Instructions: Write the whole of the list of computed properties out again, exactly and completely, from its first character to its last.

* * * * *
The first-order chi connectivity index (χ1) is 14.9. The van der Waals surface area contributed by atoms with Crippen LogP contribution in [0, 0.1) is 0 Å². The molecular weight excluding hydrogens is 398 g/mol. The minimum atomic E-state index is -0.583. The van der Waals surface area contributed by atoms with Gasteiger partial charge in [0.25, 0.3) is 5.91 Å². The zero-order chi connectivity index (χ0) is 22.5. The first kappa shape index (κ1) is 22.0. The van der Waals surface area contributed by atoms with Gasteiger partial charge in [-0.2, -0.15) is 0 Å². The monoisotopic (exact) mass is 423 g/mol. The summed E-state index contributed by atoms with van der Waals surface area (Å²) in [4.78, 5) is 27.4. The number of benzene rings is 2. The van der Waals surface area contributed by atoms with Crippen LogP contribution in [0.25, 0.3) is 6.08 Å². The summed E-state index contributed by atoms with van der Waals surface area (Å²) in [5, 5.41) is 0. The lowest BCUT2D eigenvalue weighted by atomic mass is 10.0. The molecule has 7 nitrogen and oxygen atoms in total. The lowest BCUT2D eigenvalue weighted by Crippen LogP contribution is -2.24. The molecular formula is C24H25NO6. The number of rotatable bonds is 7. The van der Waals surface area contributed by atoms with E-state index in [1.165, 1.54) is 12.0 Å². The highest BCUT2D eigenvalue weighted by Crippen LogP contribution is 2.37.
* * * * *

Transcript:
The first-order chi connectivity index (χ1) is 14.9. The van der Waals surface area contributed by atoms with Crippen LogP contribution in [0, 0.1) is 0 Å². The molecular weight excluding hydrogens is 398 g/mol. The minimum atomic E-state index is -0.583. The van der Waals surface area contributed by atoms with Gasteiger partial charge in [0.25, 0.3) is 5.91 Å². The zero-order chi connectivity index (χ0) is 22.5. The first kappa shape index (κ1) is 22.0. The van der Waals surface area contributed by atoms with Gasteiger partial charge in [-0.2, -0.15) is 0 Å². The monoisotopic (exact) mass is 423 g/mol. The summed E-state index contributed by atoms with van der Waals surface area (Å²) in [4.78, 5) is 27.4. The number of benzene rings is 2. The van der Waals surface area contributed by atoms with Crippen LogP contribution in [0.25, 0.3) is 6.08 Å². The summed E-state index contributed by atoms with van der Waals surface area (Å²) in [5, 5.41) is 0. The lowest BCUT2D eigenvalue weighted by atomic mass is 10.0. The molecule has 7 nitrogen and oxygen atoms in total. The lowest BCUT2D eigenvalue weighted by Crippen LogP contribution is -2.24. The molecular formula is C24H25NO6. The number of rotatable bonds is 7. The van der Waals surface area contributed by atoms with E-state index in [1.165, 1.54) is 12.0 Å². The highest BCUT2D eigenvalue weighted by Crippen LogP contribution is 2.37.